It is said that one can tell everything about a society by examining the persons at its margins. Perhaps the persons most marginalized in the Bear community are queer Bears who are not born male, that is, FTMs (female to male transpersons, or transmen), and lesbians (or "les-bruins," as Ray Kampf puts it).
Where Bears gather, whether informally or organizationally, whether online or in the flesh and fur, the conspicuous absence of women creates an idyllic, naughtily clandestine boys' treehouse club - not unlike the cartoon characters Calvin and Hobbes's strictly-for-two GROSS (Get Rid Of Slimy girlS). In a discussion with Michael Bronski and David Bergman for my book Bears on Bears, Bronski characterized the history of this urge for a separate Bear space as "troubled."
While considering the idea of women Bears as a topic for my book - although I knew there had to be some out there somewhere - David Bergman suggested I contact his niece Sharon, to whom David had earlier introduced me briefly at an OutWrite conference. Sharon had further suggestions as to another woman and several transmen who considered themselves Bears. Although the other female Bear never materialized, from there the rest of the panel tumbled into place.
The month after this online panel discussion was conducted, I was asked to judge the Transgender category for the 1999 Lambda Literary Awards. That same month, at a discussion on "Bear Self-Esteem" conducted by Craig Byrnes held at IBR [International Bear Rendezvous] 2000, I found myself sitting next to panelist Mike Hernandez! It was amazing to watch the faces of the men in the group when Mike disclosed his "transness" - eyes agog, jaws agape, one could almost see an invisible line being drawn around Mike as "not one of us." In that moment, I knew this discussion was vital to the book.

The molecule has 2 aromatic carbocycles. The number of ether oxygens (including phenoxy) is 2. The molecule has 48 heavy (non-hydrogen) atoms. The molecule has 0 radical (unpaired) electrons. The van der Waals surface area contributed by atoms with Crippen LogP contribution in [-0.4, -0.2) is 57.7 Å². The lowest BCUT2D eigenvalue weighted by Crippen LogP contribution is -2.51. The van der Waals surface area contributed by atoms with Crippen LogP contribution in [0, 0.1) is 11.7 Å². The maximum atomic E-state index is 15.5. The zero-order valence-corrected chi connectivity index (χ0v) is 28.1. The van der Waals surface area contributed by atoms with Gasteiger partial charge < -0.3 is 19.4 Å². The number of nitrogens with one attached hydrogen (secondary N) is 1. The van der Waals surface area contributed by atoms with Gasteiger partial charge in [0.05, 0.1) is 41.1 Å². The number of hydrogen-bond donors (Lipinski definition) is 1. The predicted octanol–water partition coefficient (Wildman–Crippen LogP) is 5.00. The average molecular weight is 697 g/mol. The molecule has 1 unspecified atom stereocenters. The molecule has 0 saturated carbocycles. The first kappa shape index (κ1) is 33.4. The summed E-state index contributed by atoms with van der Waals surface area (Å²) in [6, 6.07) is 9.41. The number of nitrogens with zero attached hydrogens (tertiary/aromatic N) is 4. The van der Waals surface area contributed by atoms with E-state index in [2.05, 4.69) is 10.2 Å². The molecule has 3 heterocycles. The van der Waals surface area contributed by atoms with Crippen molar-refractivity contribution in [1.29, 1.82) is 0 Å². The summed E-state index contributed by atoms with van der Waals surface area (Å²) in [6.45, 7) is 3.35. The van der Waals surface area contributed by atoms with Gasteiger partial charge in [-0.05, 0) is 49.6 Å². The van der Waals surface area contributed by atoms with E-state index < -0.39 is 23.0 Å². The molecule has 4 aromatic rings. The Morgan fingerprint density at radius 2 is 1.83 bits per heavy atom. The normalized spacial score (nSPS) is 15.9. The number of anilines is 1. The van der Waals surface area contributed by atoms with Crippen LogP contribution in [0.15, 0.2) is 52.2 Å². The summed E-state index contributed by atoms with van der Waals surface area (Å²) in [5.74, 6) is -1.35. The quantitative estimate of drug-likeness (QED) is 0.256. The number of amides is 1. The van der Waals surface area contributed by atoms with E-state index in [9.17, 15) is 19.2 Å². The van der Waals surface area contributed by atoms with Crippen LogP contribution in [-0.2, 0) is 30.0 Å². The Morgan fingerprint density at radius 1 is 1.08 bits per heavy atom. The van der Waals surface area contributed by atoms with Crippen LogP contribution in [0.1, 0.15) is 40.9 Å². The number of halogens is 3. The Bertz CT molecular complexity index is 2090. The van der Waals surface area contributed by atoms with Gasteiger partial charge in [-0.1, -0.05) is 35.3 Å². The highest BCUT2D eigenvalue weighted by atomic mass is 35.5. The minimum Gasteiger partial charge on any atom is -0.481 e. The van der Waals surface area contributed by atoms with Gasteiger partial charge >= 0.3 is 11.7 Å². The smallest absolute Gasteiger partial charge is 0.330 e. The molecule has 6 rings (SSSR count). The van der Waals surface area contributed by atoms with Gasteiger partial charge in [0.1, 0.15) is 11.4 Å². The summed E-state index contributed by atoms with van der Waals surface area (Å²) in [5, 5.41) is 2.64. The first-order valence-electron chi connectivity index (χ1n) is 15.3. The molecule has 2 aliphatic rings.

Ron: Because we have on this panel a whole spectrum of gender identities and body types, it would be helpful to our readers to understand where each of you is coming from. Please state in your own terms just a bit about your gender, body, and sexual status, past and present. Sharon, let's start with you, if you don't mind.
Sharon: Okay. Gender: well, I mostly identify as a butch, lots of boy streaks. Body: All the original girl parts, no hormones, a few tattoos. I'm about 5'9", 265, fairly furry. Sexual status? Can I get a skish of clarification on what that means?
Ron: Affectional preference? Whatever you'd like to say about where you like to put your body.
Sharon: <laughing> Okay - I'm married to a wild-hearted, genius, pervert femme; when I mess around otherwise, I generally am attracted to boy-dykes, butches, and transguys who are bottoms or interested in bottoming.
Drew: Gender: FTM/transman. Body: Large (three hundred pounds) and furry, tattooed, used to have several piercings. No surgeries at this point. I lived for about twelve years in the dyke world, have had partners of many genders and orientations, now usually refer to myself as "pansexual," for lack of a better term. Gender isn't the first thing I use to determine attraction (or falling in love, for that matter). I'm married to a queer femme GG (genetic girl, though we haven't had her chromosomes checked lately! <G>). We're monogamous at present.